Activists from Myanmar, Sri Lanka, India, Vietnam, and other countries of the global south are calling on Mark Zuckerberg to start treating problems Facebook has caused in their countries as equal to those in the western world.
During a human-rights conference in Toronto last week (May 18), a group of activists announced an as-yet unnamed coalition whose aim is to hold Facebook accountable. In recent months, groups from these countries have written letters, dubbed #DearMark, to the company’s CEO to highlight how Facebook has been used to undermine local democratic processes and stoke ethnic strife (here’s Sri Lanka’s, Myanmar’s, and Vietnam’s).
In a scathing press release, the activists note that countries outside of North America and Europe—Facebook’s most profitable markets—represent 72% of the social network’s users.
“The coalition aims to call to account the reckless push for expansion by Facebook as they capture the ’emerging markets’ that the citizens of our countries represent,” the group says. “In this process Facebook has consistently failed to invest in the basic contextual understanding, local language skills, and human resources needed to provide a duty-of-care for users in sometimes repressive regimes—a failure that has real world consequences including loss of life.”
Activists from Bangladesh, Syria, the Philippines, and Ethiopia are also part of the group. Facebook’s failure to address systemic issues in these countries has been “remarkably consistent,” the activists say. “It is critical that Facebook respect the fundamental principle of equality on their platform, and work diligently to defend the rights of users regardless of the market in which they reside.”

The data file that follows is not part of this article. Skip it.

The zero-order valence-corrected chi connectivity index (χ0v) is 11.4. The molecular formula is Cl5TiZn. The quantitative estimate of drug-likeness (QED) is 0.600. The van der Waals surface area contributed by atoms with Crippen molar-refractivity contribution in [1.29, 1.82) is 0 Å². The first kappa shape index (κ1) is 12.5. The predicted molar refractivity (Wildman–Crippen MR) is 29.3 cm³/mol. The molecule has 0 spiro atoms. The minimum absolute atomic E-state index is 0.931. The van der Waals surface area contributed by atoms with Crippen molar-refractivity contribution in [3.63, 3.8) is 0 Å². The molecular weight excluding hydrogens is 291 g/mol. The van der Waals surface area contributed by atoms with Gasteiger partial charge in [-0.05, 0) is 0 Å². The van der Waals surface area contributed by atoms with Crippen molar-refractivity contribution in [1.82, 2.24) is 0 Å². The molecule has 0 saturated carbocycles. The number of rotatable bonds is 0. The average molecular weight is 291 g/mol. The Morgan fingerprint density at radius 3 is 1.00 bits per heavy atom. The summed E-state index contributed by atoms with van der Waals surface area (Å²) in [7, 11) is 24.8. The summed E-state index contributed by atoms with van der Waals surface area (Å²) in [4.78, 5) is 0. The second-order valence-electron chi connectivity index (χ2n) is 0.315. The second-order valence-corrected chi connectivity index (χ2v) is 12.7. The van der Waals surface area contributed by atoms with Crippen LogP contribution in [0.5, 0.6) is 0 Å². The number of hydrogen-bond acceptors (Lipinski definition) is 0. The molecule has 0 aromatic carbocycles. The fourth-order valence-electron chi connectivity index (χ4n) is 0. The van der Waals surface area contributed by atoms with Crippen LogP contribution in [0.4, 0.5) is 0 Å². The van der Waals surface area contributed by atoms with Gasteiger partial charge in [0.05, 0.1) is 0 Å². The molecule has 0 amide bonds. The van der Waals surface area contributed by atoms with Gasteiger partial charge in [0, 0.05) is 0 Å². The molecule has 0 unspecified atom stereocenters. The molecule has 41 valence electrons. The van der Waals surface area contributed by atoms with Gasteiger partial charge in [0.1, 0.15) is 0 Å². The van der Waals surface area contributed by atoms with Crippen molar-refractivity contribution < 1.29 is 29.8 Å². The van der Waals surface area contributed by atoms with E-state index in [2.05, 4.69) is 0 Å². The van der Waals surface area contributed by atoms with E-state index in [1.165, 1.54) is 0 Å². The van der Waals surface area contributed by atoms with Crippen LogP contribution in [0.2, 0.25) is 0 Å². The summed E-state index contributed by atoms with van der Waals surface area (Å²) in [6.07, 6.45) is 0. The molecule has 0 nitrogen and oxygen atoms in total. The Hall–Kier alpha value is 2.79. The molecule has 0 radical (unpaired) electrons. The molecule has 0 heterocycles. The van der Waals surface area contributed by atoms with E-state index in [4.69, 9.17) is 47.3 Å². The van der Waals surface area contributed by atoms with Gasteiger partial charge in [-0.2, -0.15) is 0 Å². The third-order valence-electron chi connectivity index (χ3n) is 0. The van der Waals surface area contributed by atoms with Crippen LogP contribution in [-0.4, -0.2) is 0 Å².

Following widespread scrutiny in the US, Facebook has promised a civil-rights and political-bias audit, the activists note. “The coalition demands similar scrutiny into Facebook’s role in abetting human rights abuses, spreading misinformation and manipulation of democratic processes in our respective countries.”
Specifically, they want Facebook to commit to enforcing its standards equally in all the countries in which the platform operates. For example, they say Facebook should standardize the timeframe in which the company will respond to requests to pull content from the platform. The activists also want Facebook to commit to arranging and paying for independent “human-rights audits” to be carried out in each country, and they want the company to provide transparency about its processes and performance in individual countries.
At the core of the activists’ concerns is content moderation on the platform.
Recently, Facebook published a report outlining the success of its content-review operations, but without a country-by-country breakdown, the numbers do not reveal much about how the country operates at a regional level. What’s more, Facebook admitted that its content-moderation processes favor languages with a large number of speakers, which means that by default the company’s attention is focused on big markets, rather than small, but more volatile ones, like Sri Lanka or Myanmar.
“Facebook is criminally negligent in all of our countries,” Thenmozhi Soundararajan, a spokesperson for the activist group told Quartz. “In our coalition we have the first social-media genocide [Myanmar], the Syrian war, and the disruption of the largest democracy in the world [India], and that is just us getting started. It has been the myopia of media that this conversation has focused on the global north, but our coalition represents the future of the internet as we represent the next billion users who will come online.”